From Cholera Cots to Mother and Child Friendly Beds
Initially, the CKDTC was equipped with 12 cholera cots based on the specifications from ICDDR,B’s Cholera Outbreak Training and Shigellosis (COTS) program. These beds, specifically designed for outbreaks of cholera, with holes allowing for the (mostly adult) patients to defecate without having to move to the bathroom, also provide an easy way of measuring liquid and solid output. However, in the setting of the CKDTC, these cots were problematic. Mothers did not feel comfortable sitting on beds that were constructed for comfort lying down, and small children were getting stuck in the holes. Most diarrheal infection in the community is caused by rotavirus rather than vibriocholerae and consequently contains less liquid than the classic rice water stools commonly associated with cholera. Therefore, much of the stool was getting stuck to the sides of the chutes rather than collecting in the buckets below. Although it did not occur, there was also the possibility that a child might fall off a cot and have a serious injury as the cots were 1.5 feet from the ground.
With the guidance of diarrhea expert Dr. Dilip Mahalanabis, mother and child friendly beds were designed and manufactured. These beds are only 6 inches off the ground, are padded and are covered with a waterproof material. Next to each bed is a low stool on which the doctors, nurses, and health workers sit when they are interacting with the patients and their caretakers. This allows for patients and staff to be on the same level while interacting. Additionally, each bed is mounted on the wall with hinges and can be folded up for the ease of cleaning.
From Bathroom Basins to Freestanding Handwashing Stations
Initially it was assumed that the two basins that are located in the CKDTC bathroom would be adequate for the handwashing needs of patients and caretakers. However, it was discovered that many mothers and children were missing handwashing occasions because of the distance to the bathroom. Therefore, a unique stand-alone handwashing station was designed and manufactured. This is a model that could conceivably be replicated in the home to allow for proper handwashing in a setting without piped water.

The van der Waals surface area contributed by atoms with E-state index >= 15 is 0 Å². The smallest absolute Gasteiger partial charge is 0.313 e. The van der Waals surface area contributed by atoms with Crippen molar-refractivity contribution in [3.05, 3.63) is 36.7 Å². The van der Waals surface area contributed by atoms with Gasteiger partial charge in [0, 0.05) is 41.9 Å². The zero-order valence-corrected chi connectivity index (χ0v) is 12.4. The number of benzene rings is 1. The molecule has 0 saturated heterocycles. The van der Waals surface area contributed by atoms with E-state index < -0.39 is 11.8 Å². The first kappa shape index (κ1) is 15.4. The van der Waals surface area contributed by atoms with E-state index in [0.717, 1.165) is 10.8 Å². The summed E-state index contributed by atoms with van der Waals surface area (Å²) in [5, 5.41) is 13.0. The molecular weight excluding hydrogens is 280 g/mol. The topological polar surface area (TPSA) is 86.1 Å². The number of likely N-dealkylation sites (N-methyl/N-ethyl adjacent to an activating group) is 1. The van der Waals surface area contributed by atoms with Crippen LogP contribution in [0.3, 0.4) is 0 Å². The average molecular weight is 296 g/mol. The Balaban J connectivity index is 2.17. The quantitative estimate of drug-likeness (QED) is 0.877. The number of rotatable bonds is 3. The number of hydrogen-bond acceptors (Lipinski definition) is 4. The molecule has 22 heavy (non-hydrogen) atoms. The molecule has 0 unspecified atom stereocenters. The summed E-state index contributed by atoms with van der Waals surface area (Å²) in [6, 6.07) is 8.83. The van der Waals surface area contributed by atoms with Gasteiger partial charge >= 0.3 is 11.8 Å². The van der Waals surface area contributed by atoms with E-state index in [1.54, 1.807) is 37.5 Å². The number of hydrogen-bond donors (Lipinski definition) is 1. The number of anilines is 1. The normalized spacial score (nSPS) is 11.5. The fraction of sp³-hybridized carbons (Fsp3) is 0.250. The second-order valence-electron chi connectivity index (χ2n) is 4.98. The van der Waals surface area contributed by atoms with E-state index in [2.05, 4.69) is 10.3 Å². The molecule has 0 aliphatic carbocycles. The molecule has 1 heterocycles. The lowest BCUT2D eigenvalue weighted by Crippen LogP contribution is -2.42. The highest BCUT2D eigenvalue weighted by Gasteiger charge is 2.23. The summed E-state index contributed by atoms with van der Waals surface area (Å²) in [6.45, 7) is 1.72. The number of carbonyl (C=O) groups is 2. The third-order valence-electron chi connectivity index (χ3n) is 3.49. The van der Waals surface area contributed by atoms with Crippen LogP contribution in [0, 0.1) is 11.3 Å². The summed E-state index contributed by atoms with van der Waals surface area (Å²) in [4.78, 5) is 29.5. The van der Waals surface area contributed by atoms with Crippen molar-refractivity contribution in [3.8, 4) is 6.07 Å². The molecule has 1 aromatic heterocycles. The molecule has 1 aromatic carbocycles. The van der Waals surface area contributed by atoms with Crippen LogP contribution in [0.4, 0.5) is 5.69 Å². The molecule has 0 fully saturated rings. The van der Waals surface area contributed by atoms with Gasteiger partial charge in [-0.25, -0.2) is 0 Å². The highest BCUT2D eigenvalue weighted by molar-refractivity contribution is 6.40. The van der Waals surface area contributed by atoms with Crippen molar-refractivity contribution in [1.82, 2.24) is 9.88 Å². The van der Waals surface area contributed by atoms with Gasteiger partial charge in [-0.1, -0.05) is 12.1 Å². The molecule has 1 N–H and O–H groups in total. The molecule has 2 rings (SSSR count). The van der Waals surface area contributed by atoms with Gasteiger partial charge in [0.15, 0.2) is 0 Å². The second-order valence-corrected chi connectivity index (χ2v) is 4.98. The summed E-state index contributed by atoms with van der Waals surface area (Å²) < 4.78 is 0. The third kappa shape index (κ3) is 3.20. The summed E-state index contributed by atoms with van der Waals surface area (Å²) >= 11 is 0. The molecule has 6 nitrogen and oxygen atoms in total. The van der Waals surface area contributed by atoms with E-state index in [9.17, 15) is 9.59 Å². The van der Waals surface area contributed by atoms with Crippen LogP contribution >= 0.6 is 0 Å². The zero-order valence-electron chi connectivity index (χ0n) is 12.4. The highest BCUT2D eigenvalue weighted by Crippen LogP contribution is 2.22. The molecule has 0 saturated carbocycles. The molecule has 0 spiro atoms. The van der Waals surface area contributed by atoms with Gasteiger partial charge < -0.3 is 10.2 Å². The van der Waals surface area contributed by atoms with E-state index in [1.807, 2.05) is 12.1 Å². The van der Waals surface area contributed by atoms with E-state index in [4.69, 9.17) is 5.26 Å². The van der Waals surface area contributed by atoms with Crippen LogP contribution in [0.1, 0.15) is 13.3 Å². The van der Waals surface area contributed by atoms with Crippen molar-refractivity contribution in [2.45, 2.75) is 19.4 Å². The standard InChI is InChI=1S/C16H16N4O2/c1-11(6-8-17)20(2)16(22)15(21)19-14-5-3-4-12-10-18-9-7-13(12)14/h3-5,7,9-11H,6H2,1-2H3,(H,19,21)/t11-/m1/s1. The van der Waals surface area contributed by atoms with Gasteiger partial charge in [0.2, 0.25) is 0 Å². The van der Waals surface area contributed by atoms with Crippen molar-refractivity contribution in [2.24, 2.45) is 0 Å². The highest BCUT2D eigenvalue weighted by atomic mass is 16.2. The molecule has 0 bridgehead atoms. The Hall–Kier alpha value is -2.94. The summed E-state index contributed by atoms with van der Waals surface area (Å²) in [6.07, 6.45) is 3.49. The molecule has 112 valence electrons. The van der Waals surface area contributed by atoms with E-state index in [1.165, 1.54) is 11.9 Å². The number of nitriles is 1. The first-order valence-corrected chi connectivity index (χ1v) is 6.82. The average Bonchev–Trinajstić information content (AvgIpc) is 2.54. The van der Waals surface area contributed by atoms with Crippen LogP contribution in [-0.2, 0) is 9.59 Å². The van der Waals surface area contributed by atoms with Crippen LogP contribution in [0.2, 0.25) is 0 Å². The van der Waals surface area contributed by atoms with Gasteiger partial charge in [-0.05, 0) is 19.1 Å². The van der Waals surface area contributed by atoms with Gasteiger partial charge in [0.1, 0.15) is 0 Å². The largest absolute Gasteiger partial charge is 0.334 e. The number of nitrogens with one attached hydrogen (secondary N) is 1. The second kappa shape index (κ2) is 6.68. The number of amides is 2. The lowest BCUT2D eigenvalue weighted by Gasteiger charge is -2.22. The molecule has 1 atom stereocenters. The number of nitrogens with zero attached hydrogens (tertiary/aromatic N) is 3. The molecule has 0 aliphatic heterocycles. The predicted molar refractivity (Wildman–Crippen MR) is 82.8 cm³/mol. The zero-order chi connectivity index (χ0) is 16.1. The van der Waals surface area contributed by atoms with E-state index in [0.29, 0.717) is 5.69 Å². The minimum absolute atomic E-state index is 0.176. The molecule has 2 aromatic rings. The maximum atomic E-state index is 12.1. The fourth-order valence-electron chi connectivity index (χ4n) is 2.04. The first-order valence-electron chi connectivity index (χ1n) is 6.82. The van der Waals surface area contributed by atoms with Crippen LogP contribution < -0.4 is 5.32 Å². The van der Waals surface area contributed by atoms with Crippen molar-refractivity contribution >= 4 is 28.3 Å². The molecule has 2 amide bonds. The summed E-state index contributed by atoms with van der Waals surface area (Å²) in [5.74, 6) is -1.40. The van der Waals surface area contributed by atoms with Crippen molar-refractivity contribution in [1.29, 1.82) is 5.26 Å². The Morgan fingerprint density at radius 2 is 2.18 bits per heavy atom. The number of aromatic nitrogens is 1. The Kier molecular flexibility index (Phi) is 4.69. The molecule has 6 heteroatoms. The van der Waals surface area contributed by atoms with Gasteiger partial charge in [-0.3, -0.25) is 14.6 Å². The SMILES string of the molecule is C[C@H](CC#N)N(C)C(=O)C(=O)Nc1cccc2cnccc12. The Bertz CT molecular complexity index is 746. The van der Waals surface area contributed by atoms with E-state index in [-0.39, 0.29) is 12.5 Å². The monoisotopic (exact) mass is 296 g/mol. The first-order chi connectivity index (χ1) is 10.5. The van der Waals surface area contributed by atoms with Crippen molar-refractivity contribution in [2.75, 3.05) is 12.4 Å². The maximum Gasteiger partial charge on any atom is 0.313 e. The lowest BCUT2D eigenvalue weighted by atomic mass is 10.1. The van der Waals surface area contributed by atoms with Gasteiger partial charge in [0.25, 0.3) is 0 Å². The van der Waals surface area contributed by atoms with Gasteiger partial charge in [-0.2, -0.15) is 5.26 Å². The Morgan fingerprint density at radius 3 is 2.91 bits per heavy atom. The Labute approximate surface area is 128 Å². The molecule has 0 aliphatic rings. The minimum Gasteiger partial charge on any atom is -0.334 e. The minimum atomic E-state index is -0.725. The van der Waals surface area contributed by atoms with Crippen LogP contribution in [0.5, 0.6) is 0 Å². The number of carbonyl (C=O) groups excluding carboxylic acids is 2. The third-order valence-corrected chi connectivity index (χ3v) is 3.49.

Many children were urinating or defecating outside of the bathroom area, often wetting or spoiling a set of clothes. While many mothers had brought a second set of clothing, the children were still quite dirty and many mothers were cleaning their children with the edges of a saree. To allow for the proper cleaning of children after these accidents, a special wash area was constructed in the bathroom where the mothers can spray water on the child after defecation – this low-lying area makes it easy for the mother to hold the child while at the same time spraying and cleaning the child. Mothers are also provided with a cloth to use for cleaning the child so that sarees are not soiled.
Privacy for Breastfeeding
We have established a breastfeeding area to offer privacy to mothers during breastfeeding. This area is also used by female staff of the DTC to counsel and care for young mothers experiencing lactation frustration or failure.
The initial funding for the establishment of the CKDTC came from an 18 month grant from the South Asia Regional Development Marketplace through the World Bank. The SARDM grant was for US$40,000 and also included technical expertise from the Micronutrient Initiative and two conferences on best practices. The grant period ended in May 2011, but was extended through August 2011 giving us six months of operations data to analyze for the final report.